search for


Influence of 10-Methacryloyloxydecyl Dihydrogen Phosphate on Cellular Senescence in Osteoblast-Like Cells
J Dent Hyg Sci 2023;23:264-70
Published online December 31, 2023;
© 2023 Korean Society of Dental Hygiene Science.

Ju Yeon Ban1 and Sang-Im Lee2,†

1Department of Dental Pharmacology, College of Dentistry, Dankook University, Cheonan 31116, 2Department of Dental Hygiene, College of Health Science, Dankook University, Cheonan 31116, Korea
Correspondence to: Sang-Im Lee,
Department of Dental Hygiene, College of Health Science, Dankook University, 119 Dandae-ro, Dongnam-gu, Cheonan 31116, Korea
Tel: +82-41-550-1492, E-mail:
Received October 13, 2023; Revised November 7, 2023; Accepted November 10, 2023.
This is an Open Access article distributed under the terms of the Creative Commons Attribution Non-Commercial License ( which permits unrestricted non-commercial use, distribution, and reproduction in any medium, provided the original work is properly cited.
Background: Resin-based dental materials release residual monomers or other substances from incomplete polymerization into the oral cavity, thereby causing adverse biological effects on oral tissue. 10-Methacryloyloxydecyl dihydrogen phosphate (10-MDP), an acidic monomer containing dihydrogen phosphate and methacrylate groups, is the most commonly used component of resin-based dental materials, such as restorative composite resins, dentin adhesives, and resin cements. Although previous studies have reported the cytotoxicity and biocompatibility in various cultured cells, the effects of resin monomers on cellular aging have not been reported to date. Therefore, this study aimed to investigate the effects of the resin monomer 10-MDP on cellular senescence and inflamm-aging in vitro.
Methods: After stimulation with 10-MDP, MC3T3-E1 osteoblast-like cells were examined for cell viability by WST-8 assay and reactive oxygen species (ROS) production by flow cytometry. The protein and mRNA levels of molecular markers of aging were determined by western blotting and RT-PCR analysis, respectively.
Results: Treatment with 0.05 to 1 mM 10-MDP for 24 hours reduced the survival of MC3T3-E1 cells in a concentration-dependent manner. The intracellular ROS levels in the 10-MDP-treated experimental group were significantly higher than those in the control group. 10-MDP at a concentration of 0.1 mM increased p53, p16, and p21 protein levels. Additionally, an aging pattern was observed with blue staining due to intracellular senescence-associated beta-galactosidase activity. Treatment with 10-MDP increased the levels of tumor necrosis factor-α, interleukin (IL)-1β, IL-6 and IL-8, however their expression was decreased by mitogen-activated-protein-kinase (MAPK) inhibitors.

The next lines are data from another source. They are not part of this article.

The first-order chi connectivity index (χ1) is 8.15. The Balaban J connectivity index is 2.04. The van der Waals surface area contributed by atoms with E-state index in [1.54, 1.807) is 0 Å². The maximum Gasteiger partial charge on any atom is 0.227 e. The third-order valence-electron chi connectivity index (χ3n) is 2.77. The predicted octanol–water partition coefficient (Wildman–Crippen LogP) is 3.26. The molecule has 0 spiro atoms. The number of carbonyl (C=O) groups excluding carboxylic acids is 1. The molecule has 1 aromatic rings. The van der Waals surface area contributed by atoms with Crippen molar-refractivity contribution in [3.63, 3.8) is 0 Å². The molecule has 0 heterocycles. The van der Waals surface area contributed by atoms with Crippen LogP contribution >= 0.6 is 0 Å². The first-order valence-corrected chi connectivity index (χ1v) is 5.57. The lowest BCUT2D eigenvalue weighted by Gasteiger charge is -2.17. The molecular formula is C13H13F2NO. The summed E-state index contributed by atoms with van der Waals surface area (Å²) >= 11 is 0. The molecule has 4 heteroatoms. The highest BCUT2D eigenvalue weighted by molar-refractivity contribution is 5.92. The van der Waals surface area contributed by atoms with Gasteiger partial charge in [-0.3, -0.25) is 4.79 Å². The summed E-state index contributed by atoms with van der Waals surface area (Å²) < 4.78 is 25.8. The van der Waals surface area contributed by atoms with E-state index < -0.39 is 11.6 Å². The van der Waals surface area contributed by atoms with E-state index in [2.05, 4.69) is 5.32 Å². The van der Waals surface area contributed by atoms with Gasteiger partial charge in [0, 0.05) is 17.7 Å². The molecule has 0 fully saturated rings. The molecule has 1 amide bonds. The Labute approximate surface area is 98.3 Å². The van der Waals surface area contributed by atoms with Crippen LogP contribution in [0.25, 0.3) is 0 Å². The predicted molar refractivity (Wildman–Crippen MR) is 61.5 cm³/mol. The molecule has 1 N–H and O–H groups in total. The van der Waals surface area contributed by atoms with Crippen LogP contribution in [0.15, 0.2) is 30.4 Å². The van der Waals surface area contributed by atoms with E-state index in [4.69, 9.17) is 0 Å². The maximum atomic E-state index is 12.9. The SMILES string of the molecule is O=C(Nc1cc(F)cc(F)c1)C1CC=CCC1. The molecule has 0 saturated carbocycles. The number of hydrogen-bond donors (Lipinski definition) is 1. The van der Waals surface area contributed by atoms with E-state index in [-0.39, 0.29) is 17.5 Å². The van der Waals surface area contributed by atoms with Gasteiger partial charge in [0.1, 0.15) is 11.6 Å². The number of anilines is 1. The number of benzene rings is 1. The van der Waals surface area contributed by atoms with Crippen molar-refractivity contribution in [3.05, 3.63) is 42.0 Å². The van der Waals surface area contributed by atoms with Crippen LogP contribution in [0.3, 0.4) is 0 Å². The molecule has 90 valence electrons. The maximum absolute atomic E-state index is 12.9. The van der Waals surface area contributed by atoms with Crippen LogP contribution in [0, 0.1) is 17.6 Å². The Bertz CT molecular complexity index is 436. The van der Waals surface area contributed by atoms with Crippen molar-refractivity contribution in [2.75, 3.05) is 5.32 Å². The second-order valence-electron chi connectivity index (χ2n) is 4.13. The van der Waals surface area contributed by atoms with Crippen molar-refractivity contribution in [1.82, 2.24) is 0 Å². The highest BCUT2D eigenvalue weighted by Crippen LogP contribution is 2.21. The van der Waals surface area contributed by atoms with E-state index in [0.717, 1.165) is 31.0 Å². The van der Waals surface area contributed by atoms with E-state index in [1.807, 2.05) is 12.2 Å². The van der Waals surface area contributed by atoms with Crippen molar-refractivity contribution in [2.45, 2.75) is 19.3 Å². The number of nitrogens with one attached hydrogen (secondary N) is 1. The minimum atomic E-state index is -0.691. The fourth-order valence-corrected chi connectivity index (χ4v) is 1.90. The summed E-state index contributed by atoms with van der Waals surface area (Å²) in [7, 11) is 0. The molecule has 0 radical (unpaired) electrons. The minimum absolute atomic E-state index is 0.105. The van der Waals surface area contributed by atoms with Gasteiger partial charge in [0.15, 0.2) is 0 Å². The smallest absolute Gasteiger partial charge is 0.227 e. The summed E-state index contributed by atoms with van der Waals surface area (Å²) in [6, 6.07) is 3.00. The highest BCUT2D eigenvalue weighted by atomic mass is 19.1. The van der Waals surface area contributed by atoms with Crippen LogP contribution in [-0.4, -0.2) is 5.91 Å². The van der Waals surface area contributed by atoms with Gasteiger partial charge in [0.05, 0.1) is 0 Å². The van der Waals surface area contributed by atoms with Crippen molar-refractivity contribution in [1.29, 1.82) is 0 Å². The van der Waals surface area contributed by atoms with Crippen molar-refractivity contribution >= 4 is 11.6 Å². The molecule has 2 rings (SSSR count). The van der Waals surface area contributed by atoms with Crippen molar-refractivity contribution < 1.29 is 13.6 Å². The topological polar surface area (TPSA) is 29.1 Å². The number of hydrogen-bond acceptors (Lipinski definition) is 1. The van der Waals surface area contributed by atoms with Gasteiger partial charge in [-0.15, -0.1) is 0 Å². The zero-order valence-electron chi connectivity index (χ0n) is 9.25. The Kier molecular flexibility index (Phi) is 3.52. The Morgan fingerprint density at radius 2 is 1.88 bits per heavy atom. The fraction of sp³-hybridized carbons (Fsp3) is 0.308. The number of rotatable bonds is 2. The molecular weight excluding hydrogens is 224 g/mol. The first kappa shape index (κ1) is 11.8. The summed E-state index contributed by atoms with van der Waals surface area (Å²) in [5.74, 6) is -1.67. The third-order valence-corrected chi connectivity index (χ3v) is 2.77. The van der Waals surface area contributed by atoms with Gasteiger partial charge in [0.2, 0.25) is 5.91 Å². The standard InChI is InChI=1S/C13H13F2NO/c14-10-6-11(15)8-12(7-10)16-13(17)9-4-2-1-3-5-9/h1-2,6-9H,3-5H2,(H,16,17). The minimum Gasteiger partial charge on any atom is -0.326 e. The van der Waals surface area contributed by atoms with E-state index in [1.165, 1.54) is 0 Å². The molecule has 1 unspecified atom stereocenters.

Conclusion: Taken together, these results suggest that the exposure of osteoblast-like cells to the dental resin monomer 10-MDP, increases the level of cellular senescence and the inflammatory response is mediated by the MAPK pathway.
Keywords : 10-Methacryloyloxydecyl dihydrogen phosphate, Cellular senescence, Cytotoxicity, Dental resin monomer


Oral pathologies are primarily infectious diseases related to the immune system. Altered immune response due to cell damage in the dental pulp and surrounding tissues lead to a chronic, mild inflammatory state called inflamm- aging1). During inflammatory aging, the levels of inflam-matory cytokines such as interleukin (IL)-6, IL-8, and tumor necrosis factor (TNF)-a increase. These cytokines enhance immune activity, resulting in dysfunction of den-dritic cells, neutrophils, macrophages, and fibroblasts2). The accumulation of senescent cells enhances aging by causing chronic inflammation and metabolic disorders. Excessive secretion of inflammatory mediators by senescent cells with an increased senescence-associated secretion phenotype (SASP) further reduces the efficiency of the immune res-ponse3). The cytotoxic cells that accumulate in the oral tis-sues secrete enzymes, such as matrix metalloproteinases, serine proteases, and cathepsins, which are involved the degradation of the extracellular matrix. As a result, more matrix is exposed to these enzymes, resulting in incresed oral tissue destruction4).